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NY Times investigation: IDF had no plan for responding to a Hamas attack

The Israel Defense Forces’ lack of a plan to handle a massive Hamas assault on the country contributed to its slow and inefficient response to the October 7 attacks, The New York Times reported Saturday, in a story focused on the military’s operational failures as the attack unfolded. The investigative report was based on interviews with current and former soldiers, officers and officials, some of whom spoke anonymously.

“There was no defense plan for a surprise attack,” Amir Avivi, a former deputy head of the Gaza Division, told the paper, while former national security adviser Yaakov Amidror added: “The army does not prepare itself for things it thinks are impossible.”

Much has been written of the Israeli intelligence failures that enabled Hamas to catch Israel by complete surprise in its brutal onslaught on southern Israel, which saw terrorists kill some 1,200 people, most of them civilians slaughtered in their home communities and at an outdoor music festival amid vicious atrocities — rapes, executions, the burning of people alive — and kidnap around 240 others. But another aspect under scrutiny is its lackluster and sluggish response to the attack once it began in the early hours of October 7, with multiple failures of defensive strategies and command and control systems enabling terrorists to rampage through communities for long hours, murdering and pillaging.

The New York Times report paints a picture of a military that for too long on the day failed to understand the scale of the attack, sending teams that were ill-equipped to deal with a mass assault. As the military grappled with the unfathomable situation playing out in southern Israel, the first troop deployment occurred at 7:43 a.m. — over an hour into the Hamas invasion — when orders were issued for all emergency forces to move south.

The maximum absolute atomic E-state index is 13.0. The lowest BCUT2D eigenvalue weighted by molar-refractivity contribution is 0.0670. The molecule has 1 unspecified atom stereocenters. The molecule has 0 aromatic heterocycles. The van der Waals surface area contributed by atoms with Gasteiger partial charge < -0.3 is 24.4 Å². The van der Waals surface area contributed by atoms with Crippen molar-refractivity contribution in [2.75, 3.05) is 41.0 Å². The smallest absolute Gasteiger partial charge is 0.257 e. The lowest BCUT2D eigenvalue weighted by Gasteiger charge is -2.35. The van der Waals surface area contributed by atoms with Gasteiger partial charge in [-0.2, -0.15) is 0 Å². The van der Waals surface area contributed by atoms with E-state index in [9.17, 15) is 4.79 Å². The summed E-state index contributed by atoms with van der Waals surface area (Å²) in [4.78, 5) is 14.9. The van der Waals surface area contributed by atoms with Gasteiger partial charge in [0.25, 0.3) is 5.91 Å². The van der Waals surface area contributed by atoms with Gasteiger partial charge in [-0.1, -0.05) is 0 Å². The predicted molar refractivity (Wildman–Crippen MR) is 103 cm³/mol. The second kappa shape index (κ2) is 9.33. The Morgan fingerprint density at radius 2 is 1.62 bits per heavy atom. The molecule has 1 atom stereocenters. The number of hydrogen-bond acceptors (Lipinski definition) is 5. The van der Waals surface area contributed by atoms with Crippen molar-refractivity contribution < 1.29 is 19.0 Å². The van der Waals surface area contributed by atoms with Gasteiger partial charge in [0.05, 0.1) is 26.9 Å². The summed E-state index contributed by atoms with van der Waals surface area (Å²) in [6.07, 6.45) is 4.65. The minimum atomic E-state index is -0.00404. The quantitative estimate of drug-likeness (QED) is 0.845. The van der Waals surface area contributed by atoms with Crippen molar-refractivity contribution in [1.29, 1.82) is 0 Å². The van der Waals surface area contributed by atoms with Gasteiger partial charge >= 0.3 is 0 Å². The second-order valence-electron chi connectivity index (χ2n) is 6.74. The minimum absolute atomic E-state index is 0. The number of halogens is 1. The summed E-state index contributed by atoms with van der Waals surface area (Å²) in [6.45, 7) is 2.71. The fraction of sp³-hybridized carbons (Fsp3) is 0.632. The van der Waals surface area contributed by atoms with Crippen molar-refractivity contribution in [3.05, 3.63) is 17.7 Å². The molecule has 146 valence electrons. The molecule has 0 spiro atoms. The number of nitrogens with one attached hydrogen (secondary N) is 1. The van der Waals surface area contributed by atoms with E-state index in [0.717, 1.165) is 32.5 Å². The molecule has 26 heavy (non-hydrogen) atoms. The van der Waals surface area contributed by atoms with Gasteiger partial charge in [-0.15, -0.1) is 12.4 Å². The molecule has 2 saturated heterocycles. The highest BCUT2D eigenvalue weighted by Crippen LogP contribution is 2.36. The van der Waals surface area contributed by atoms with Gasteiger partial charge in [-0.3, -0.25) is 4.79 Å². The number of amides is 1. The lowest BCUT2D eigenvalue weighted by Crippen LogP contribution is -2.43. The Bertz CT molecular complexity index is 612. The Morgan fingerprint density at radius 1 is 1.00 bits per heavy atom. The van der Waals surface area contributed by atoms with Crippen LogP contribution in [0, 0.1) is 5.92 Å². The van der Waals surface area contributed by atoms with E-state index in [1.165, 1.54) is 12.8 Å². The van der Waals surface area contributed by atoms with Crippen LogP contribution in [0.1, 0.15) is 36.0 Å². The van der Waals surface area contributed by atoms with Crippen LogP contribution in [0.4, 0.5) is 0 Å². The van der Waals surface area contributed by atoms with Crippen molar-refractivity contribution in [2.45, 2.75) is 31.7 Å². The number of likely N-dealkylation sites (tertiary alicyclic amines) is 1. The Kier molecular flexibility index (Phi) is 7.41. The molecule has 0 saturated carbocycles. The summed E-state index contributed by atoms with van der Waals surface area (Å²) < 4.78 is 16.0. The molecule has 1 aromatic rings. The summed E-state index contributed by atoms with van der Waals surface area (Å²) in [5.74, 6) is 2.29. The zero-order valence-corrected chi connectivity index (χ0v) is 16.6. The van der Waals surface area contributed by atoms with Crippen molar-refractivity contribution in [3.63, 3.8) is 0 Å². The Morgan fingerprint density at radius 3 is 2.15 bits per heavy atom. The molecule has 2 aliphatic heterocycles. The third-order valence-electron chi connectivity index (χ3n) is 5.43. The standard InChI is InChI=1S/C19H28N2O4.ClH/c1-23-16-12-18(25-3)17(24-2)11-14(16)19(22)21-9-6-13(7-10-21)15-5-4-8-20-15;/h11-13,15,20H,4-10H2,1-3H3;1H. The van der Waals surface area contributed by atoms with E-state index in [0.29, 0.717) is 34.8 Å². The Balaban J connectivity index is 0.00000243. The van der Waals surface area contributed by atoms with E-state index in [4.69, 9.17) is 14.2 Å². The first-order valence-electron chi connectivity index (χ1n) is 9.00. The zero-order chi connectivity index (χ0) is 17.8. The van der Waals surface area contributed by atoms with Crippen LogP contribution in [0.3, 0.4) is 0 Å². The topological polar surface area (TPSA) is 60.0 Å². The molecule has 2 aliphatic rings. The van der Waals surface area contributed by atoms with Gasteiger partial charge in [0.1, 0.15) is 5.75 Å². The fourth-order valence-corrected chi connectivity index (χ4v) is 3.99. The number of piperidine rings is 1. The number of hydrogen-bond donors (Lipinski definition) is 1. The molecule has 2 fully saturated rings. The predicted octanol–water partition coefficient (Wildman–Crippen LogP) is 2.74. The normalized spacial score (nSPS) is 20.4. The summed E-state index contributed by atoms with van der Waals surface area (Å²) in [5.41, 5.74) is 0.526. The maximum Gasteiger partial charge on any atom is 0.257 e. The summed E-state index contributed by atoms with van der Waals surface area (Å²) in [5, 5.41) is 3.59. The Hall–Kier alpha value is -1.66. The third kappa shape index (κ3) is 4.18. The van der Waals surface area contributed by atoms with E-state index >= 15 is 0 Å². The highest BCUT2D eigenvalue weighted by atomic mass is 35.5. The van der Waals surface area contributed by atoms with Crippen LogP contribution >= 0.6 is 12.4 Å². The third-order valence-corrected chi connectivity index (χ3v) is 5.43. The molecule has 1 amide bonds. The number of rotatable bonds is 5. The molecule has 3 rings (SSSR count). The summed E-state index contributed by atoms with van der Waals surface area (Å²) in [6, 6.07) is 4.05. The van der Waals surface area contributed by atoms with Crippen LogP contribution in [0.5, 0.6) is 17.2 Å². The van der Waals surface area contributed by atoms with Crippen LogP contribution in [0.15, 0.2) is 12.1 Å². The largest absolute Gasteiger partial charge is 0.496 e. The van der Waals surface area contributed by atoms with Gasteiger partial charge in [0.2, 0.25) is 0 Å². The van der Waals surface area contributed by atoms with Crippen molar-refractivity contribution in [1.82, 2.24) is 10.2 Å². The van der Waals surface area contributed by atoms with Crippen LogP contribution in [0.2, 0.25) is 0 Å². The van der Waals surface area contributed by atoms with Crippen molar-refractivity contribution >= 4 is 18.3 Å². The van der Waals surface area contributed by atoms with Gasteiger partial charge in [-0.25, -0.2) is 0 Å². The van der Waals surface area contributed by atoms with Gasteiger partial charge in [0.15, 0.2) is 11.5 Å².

The report also highlighted Hamas’s attack on the IDF’s Gaza Division base at Re’im as key to the assault’s success. With gunmen raiding the base, the besieged soldiers and commanders found themselves trying to defend it instead of leading the larger combat effort.

Maj. Gen. (res.) Yom Tov Samia, a former head of the military’s Southern Command, decried the untenable concentration of the division command as well as the command centers for both Gaza brigades at the same base, meaning that a single effective assault by Hamas terrorists crippled the entire command structure responsible for coordinating all military activity in the region.

“In the same camp, you had all three of them — in the same location… What a mistake. What a mistake,” he said.

The report noted that military intelligence was aware of a long-time Hamas goal to take out this central base, but the IDF did not believe the terror group was capable of mounting such an effort.

Lacking clear directives or orders, many units as well as reservist soldiers resorted to using TV news and apps such as WhatsApp and Telegram to glean information on targets and locations in need of assistance.